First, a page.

Technologies for Single Cell Genome Analysis Erik Borgström - PDF

Technologies for Single Cell Genome Analysis Erik Borgström Erik Borgström Stockholm 2016 Royal Institute of Technology (KTH) School of Biotechnology Division of Gene Technology Science for Life Laboratory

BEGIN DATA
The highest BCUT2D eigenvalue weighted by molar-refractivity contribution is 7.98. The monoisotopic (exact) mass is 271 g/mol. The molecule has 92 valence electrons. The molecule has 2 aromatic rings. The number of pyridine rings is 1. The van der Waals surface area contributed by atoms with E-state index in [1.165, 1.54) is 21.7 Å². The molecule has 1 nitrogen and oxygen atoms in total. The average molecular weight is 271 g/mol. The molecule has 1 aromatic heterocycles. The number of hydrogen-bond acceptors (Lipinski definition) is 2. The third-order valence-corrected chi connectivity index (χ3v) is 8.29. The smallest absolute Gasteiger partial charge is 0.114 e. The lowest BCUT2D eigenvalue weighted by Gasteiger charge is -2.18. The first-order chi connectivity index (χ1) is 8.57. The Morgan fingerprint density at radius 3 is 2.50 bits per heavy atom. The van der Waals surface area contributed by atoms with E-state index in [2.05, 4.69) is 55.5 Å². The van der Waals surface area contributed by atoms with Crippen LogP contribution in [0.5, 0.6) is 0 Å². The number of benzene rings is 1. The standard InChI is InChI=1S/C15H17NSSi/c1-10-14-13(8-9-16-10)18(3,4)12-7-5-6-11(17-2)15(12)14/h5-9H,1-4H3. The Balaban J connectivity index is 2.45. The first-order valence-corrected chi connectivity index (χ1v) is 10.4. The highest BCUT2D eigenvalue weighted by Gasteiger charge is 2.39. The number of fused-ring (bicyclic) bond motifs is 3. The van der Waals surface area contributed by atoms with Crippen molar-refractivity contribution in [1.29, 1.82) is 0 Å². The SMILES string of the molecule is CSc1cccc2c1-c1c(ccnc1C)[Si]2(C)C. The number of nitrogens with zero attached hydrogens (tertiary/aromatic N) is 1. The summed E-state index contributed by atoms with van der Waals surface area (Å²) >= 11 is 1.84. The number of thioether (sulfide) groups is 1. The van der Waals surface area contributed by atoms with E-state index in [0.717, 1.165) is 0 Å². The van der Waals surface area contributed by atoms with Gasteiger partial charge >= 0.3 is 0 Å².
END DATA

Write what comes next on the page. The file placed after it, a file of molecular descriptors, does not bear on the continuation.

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Technologies for Single Cell Genome Analysis Erik Borgström Erik Borgström Stockholm 2016 Royal Institute of Technology (KTH) School of Biotechnology Division of Gene Technology Science for Life Laboratory SE Solna Sweden Printed by Universitetsservice US-AB Drottning Kristinas väg 53B SE Stockholm Sweden ISBN TRITA-BIO Report 2016:1 ISSN Erik Borgström Abstract During the last decade high throughput DNA sequencing of single cells has evolved from an idea to one of the most high profile fields of research. Much of this development has been possible due to the dramatic reduction in costs for massively parallel sequencing. The four papers included in this thesis describe or evaluate technological advancements for high throughput DNA sequencing of single cells and single molecules. As the sequencing technologies improve, more samples are analyzed in parallel. In paper 1, an automated procedure for preparation of samples prior to massively parallel sequencing is presented. The method has been applied to several projects and further development by others has enabled even higher sample throughputs. Amplification of single cell genomes is a prerequisite for sequence analysis. Paper 2 evaluates four commercially available kits for whole genome amplification of single cells. The results show that coverage of the genome differs significantly among the protocols and as expected this has impact on the downstream analysis. In Paper 3, single cell genotyping by exome sequencing is used to confirm the presence of fat cells derived from donated bone marrow within the recipients fat tissue. Close to hundred single cells were exome sequenced and a subset was validated by whole genome sequencing. In the last paper, a new method for phasing (i.e. determining the physical connection of variant alleles) is presented. The method barcodes amplicons from single molecules in emulsion droplets. The barcodes can then be used to determine which variants were present on the same original DNA molecule. The method is applied to two variable regions in the bacterial 16S gene in a metagenomic sample. Thus, two of the papers (1 and 4) present development of new methods for increasing the throughput and information content of data from massively parallel sequencing. Paper 2 evaluates and compares currently available methods and in paper 3, a biological question is answered using some of these tools. Keywords: DNA, sequencing, single molecule, single cell, whole genome amplification, exome sequencing, emulsions, barcoding, phasing. Sammanfattning Under det senaste decenniet har storskalig DNA-sekvensering av enskilda celler utvecklats från bara en idé till att bli ett av de mest uppmärksammade forskningsområdena. En stor del av denna utveckling har möjliggjorts av den dramatiska reduceringen av kostnaderna för denna typ av analys. De fyra artiklar som ingår i den här avhandlingen beskriver eller utvärderar tekniska framsteg för storskalig DNAsekvensering av enskilda celler och enskilda molekyler. Allteftersom sekvenseringsteknologierna förbättras ökar också antalet prover som kan analyseras parallellt. I artikel 1 presenteras en automatiserad metod för preparering av prover inför storskalig DNAsekvensering. Tekniken har tillämpats inom flera projekt och har senare också vidareutvecklats (av kollegor) vilket gjort det möjligt att parallellt analysera ett ännu större antal prover. Amplifiering av DNA från enskilda celler är en förutsättning för sekvensanalys av deras genom. Artikel 2 utvärderar fyra kommersiellt tillgängliga kit för amplifiering av fullständiga genom från enskilda celler. Resultaten visar att täckningen av genomet skiljer sig väsentligt mellan amplifierings-produkterna och som väntat påverkar detta efterföljande analyssteg. I artikel 3 utförs genotypning av enskilda celler med hjälp av exom-sekvensering. Detta för att i en donationsmottagares fettvävnad bekräfta förekomsten av fettceller som härstammar från donerad benmärg. Nära hundra enskilda celler exom-sekvenserades. En delmängd av dessa celler validerades med hjälp av sekvensering av hela genomet. I den sista artikeln presenteras en ny metod för bestämning av fysisk koppling av alleler för specifika sekvens-varianter över en hel DNA-molekyl. Amplikon från enstaka molekyler skapas i emulsionsdroppar och märks med specifika DNAsekvenser. Efter sekvensering kan denna märkning användas för att bestämma vilka av varianternas alleler som var närvarande på samma ursprungliga DNA-molekyl. Metoden tillämpas på två variabla regioner i den bakteriella 16S genen i ett metagenomiskt prov. I två av artiklarna (1 och 4) presenteras nya metoder som är utvecklade för att öka genomströmningen av prover samt öka informationsinnehållet i det data som kommer från den efterkommande storskaliga DNAsekvenseringen. Artikel 2 utvärderar och jämför tillgängliga metoder för amplifiering av hela det genomiska DNA t från enstaka celler. Slutligen, i artikel 3, besvaras en biologisk frågeställning med hjälp av storskalig DNA-sekvensering av enstaka celler. Erik Borgström List of publications 1. Erik Borgström, Sverker Lundin, Joakim Lundeberg. (2011) Large Scale Library Generation for High Throughput Sequencing. PLoS ONE 6(4): e doi: /journal.pone Erik Borgström, Marta Paterlini, Jeff Mold, Jonas Frisen, Joakim Lundeberg. Comparison of Whole Genome Amplification Techniques for Human Single Cell (Exome) Sequencing. Manuscript. 3. Mikael Rydén, Mehmet Uzunel, Joanna L. Hård, Erik Borgström, Jeff E. Mold, Erik Arner, Niklas Mejhert, Daniel P. Andersson, Yvonne Widlund, Moustapha Hassan, Christina V. Jones, Kirsty L. Spalding, Britt-Marie Svahn, Afshin Ahmadian, Jonas Frisén, Samuel Bernard, Jonas Mattsson, Peter Arner. (2015). Transplanted Bone Marrow-Derived Cells Contribute to Human Adipogenesis. Cell Metabolism, 22(3), doi: /j.cmet Erik Borgström, David Redin, Sverker Lundin, Emelie Berglund, Anders F. Andersson, Afshin Ahmadian. (2015). Phasing of single DNA molecules by massively parallel barcoding. Nature Communications, 6, doi: /ncomms8173 Contents Erik Borgström Erik Borgström Uniqueness and the Ultimate Resolution Your fingerprint is unique, it can be used to unlock your smartphone or to identify you when you travel abroad. Likewise, your genome is unique and might in the future be used in the same manner as your fingerprint. Still, your genome contains much more information than your fingerprint. It is the basis for how the cells in your body function and respond to influence from the world around you. Each cell in your body harbours a copy of your genome, two sets of all the 23 human chromosomes 1. One set inherited from each of your parents, enclosed together in the first of your cells. This cell has then divided thousands of times to form the approximately thirty seven thousand billions (3.72e13) of cells in your body 2. On rare occasions during cell division an error occurs while copying the genome, which leads to one of the two resulting cells getting a genome slightly different from all the others. Due to these so-called replication errors, each of the cells in your body is unique, slightly different from all the others. Most changes will never be noticed, though some of the cells might acquire changes that lead to cellular malfunction or disease, such as cancer. Therefore it is important to be able to analyze not only the average human genome present in an individual's body but also the precise genome present in a given cell. Ultimately one would desire to be able to deduce on which molecule, of the two sets of chromosomes within the cell, the error has occurred. This thesis aims to be a part of the technological advance leading to this ultimate resolution of biological data. The four papers included in the thesis either address one of the main obstacles encountered during single cell DNA analysis and/or are applications thereof. In Paper 1 the throughput of library generation for DNA sequencing is addressed while in Paper 2 amplification techniques prior to sequencing of single cells are evaluated. In Paper 3 a high throughput single cell study is conducted and in Paper 4 a method for single molecule analysis by massively parallel sequencing is presented. 1 The cell and its content. A Compartmentalization The term cell stems from the book Micrographia published by Robert Hooke in In Micrographia Hooke describes his observations of various matters through microscopes. While examining wood and cork he mentions observing little boxes, pores, caverns and cells within the materials 3. The word cell comes from the Latin Cella meaning small room 4 and is a very suitable name for these fundamental biological compartments. The cell harbours the biochemical reactions considered to be the basis for life and separates them from the surroundings by compartmentalization. This fundamental type of compartmentalization allows the cells to manipulate their microenvironment and is the physical link between genotype and phenotype and thereby a fundamental building block in the process of evolution (it has also inspired molecular techniques such as emulsion PCR, described later). Cellular life ranges from relatively simple unicellular prokaryotic life forms to very complex eukaryotic multicellular organisms like humans. The great diversity of cellular life is reflected by a diverse range of possible molecular components. The molecular components available to a cell are largely determined by the genes that are present within the cell. The full collection of genes in a cell is harboured within the genome and is encoded in the structured sequence of deoxyribonucleic acid (DNA) polymers. Information from active parts of the genome is copied into ribonucleic acid (RNA) molecules called transcripts, collectively known as the transcriptome. Some molecules in the transcriptome are translated into amino acid polymers, known as proteins. The protein molecules are responsible for carrying out specific functions inside a cell and the presence of a specific protein can for example determine if an organism is able to metabolize a certain nutrient or not. The direction of the information flow within cells, from nucleic acids (the genome through the transcriptome) to functional protein molecules in the proteome, is called the central dogma of molecular biology 5. Each cell in an organism encapsulates the three main components present in the encoding of life; the genes within the genome, the transcripts within the transcriptome and finally the proteins in the proteome. Compartmentalized together with a plethora of metabolites and other biologically active molecules they 2 Erik Borgström form the basis for all cellular life as we know it and each of the three components are described in brief below. The DNA Deoxyribonucleic acid, DNA, was first isolated by Friedrich Miescher in the middle of the 19th century. Many findings and theories about its chemical composition and role as the carrier of genetic information were presented during the latter half of the 19th century and the first half of the 20th. In 1953 Watson and Crick presented the structure of the DNA molecule and thereby paved the way for our understanding of how the genetic material is able to be replicated and propagated to following generations 6. As suggested by Watson and Crick the (double stranded) DNA molecule consist of two helical chains each coiled around the same axis. The chains consist of alternating phosphate and deoxyribose sugar groups whereof to each sugar there is a nucleobase attached. The bases are located so that they pair to each other by hydrogen bonding and thereby hold the two chains together. The base pairing is specific where adenine (A) always pairs to thymine (T) and guanine (G) pairs to cytosine (C) 7. The Genes and the Genome Studies on inheritance were initially performed by Gregor Mendel in the mid 19th century. Without using the term gene, Mendel described some of the basic principles of inheritance e.g. the concept of dominant and recessive traits 8. The word gene was first used in 1909 after the rediscovery of Mendel's work. Initially the definition was discrete unit of heredity. As the understanding deepened, the concept of a gene was developed from this early idea through a number of intermediate and more strict definitions. At the end of the 20th century it ended up in more open definitions such as a DNA segment that contributes to phenotype/function. A popular metaphor in the recent decades has been to think of genes as subroutines within a computer operating system, using transcription and translation as means to run the subroutines. A recent definition is a gene is a union of genomic sequences encoding a coherent set of potentially overlapping functional products 9. The definition of a gene is constantly evolving, large parts of the genome are transcribed and regulatory regions might be considered. Furthermore the definition of function is also debated. Still, common denominators among 3 the definitions are that a gene is a subset of genomic sequence(s) with a function and its inherent coupling to heritability. A Genome is an organism s complete set of DNA, including all of its genes 10 (there are also organisms with RNA as genetic material, eg. RNA viruses). The first organism to get its genome sequenced was Bacteriophage MS2 11. The bacteriophage has a 3.5kb RNA genome and the sequence of the final gene of the genome was published in This was soon followed by the first DNA genome, the 5.4kb genome of bacteriophage phix, sequenced by Frederick Sanger s plus and minus method in (prior to the invention of his chain termination method). The Human Genome Project (HGP) was initiated in October The three giga-base human genome was 25 times larger than any previously sequenced genome and eight times larger than all previously sequenced genomes together. In February 2001, two draft assemblies of the sequence were published simultaneously by the public HGP 14 and a privately funded initiative 15. The finished genome sequence was published in Several projects aiming at variant discovery and functional annotation of the sequence followed the completion of the human genome. A few examples are the HapMap Project 17 and 1000 genomes project 18, both with the aim of cataloging human variations, as well as the ENCODE project 19 assigning functional annotations for large parts of the genome. The RNA The ribonucleic acid (RNA) molecules within a cell are generally the product of transcription from DNA. During transcription active parts of the genome are copied into complementary RNA molecules called transcripts. RNA is structurally similar to DNA though it has a very different role in the cell. The two fundamental chemical differences of RNA compared to DNA is firstly an extra hydroxyl group on each sugar moiety of the backbone and secondly the presence of the uracil nucleotide bases instead of thymine bases. Just as DNA, the RNA molecules can hybridize to themselves, other RNA species or DNA and function in a double stranded fashion. However, as opposed to DNA, it often appears in single stranded form (as is the case for messenger RNAs). The transcribed RNA molecules that later are translated into proteins are termed messenger RNA (mrna). Apart from mrnas there are many 4 Erik Borgström additional types of functional RNA molecules in a cell, each with a distinct function for example transfer RNAs, ribosomal RNAs, noncoding RNAs and many more 20. The Transcripts and the Transcriptome In a cell, RNA polymerase produces primary transcript from active genes. Depending on the organism and the function of the gene, the primary transcripts can be modified into more mature forms by processes such as capping, poly A tailing and splicing. The mature transcripts are then translated into proteins or fulfill other functions in the cell (for example in regulation). All cells within an organism have the same overall genome (except some rare and potentially impactful somatic variants). Still, cells from separate tissues may be very different from each other. This is due to the fact that only a subset of the genome is transcribed in a cell at a certain time point. The resulting set of transcripts dynamically changes during the lifetime of a cell as response to external and internal stimuli. The population of transcripts that are present in one cell at a certain time point are collectively called the transcriptome 21. The transcriptome is the basis for the state of that cell, i.e. which proteins are produced and in which levels and thereby how the cell will appear and function. The Proteins and the Proteome Mature messenger RNA molecules are translated into amino acid chains. These polypeptides can be edited and post translationally modified, for example by addition of sugar moieties. Ultimately they form functional three dimensional protein molecules. The proteins are the working force of the cell. To mention a few functions, they catalyze chemical reactions, and function as structural building blocks, channels, transporters and signaling substances. The collection of all the proteins present in a cell is called the proteome and is studied in the field of proteomics. Communities and Tissues Cells interact with the environment and each other within multicellular communities such as biofilms or tissues. These multicellular structures are quite diverse and analyzing this heterogeneity is important. For example, some of the organisms in environmental samples might possess 5 interesting properties such as production of antibiotic substances 22 or ability to metabolize specific compounds 23. Still, these microorganisms live side by side with many other organisms, potentially in symbiosis or competing for the same resources. Thus, their function might be hard to locate and characterize in these communities. In the case of human tissues, analyzing intercellular heterogeneity could provide information about disease progress or deepen our understanding of fundamental processes in developmental biology 24. Some microorganisms are not cultivable under laboratory conditions. Moreover, human tissues are traditionally analyzed as an average of multicellular samples. Direct investigation of single cells can avoid cultivation completely and allow a holistic view of the environmental samples. The single cell analysis approach also provides an increase in the resolution and sensitivity for human samples 25. Throughout the rest of this thesis, the focus will be on analysis of DNA from single cells. 6 Erik Borgström Analysis of Cells One, Two or Several Molecules High throughput analysis of DNA sequences from single cells is a relatively new research field. PCR was performed on single cells already during the 1980s 26 and amplification of whole genomes soon followed 27. It was not until recently that molecular techniques and the cost of sequencing reached a level that allowed for high throughput analysis of single cells. Still, it is worth noting that other techniques for single cell analysis such as histological observations has been done for hundreds of years and more modern techniques like fluorescent in situ hybridization (FISH) 28 has been around for decades. Genetic material for sequence analysis is generally extracted from samples containing a large number of cells (for example from an individual, a population or an environmental sample). This classical approach to DNA sequence analysis assays a mixture of hundreds to several thousands of cells (and/or molecules) and any conclusions drawn are thus from population wide averages. This introduces a risk of missing important information about sample heterogeneity and rare entities are especially hard to detect 29 (e.g. circulating tumor cells). The two main challenges when working with single cell DNA sequencing as comp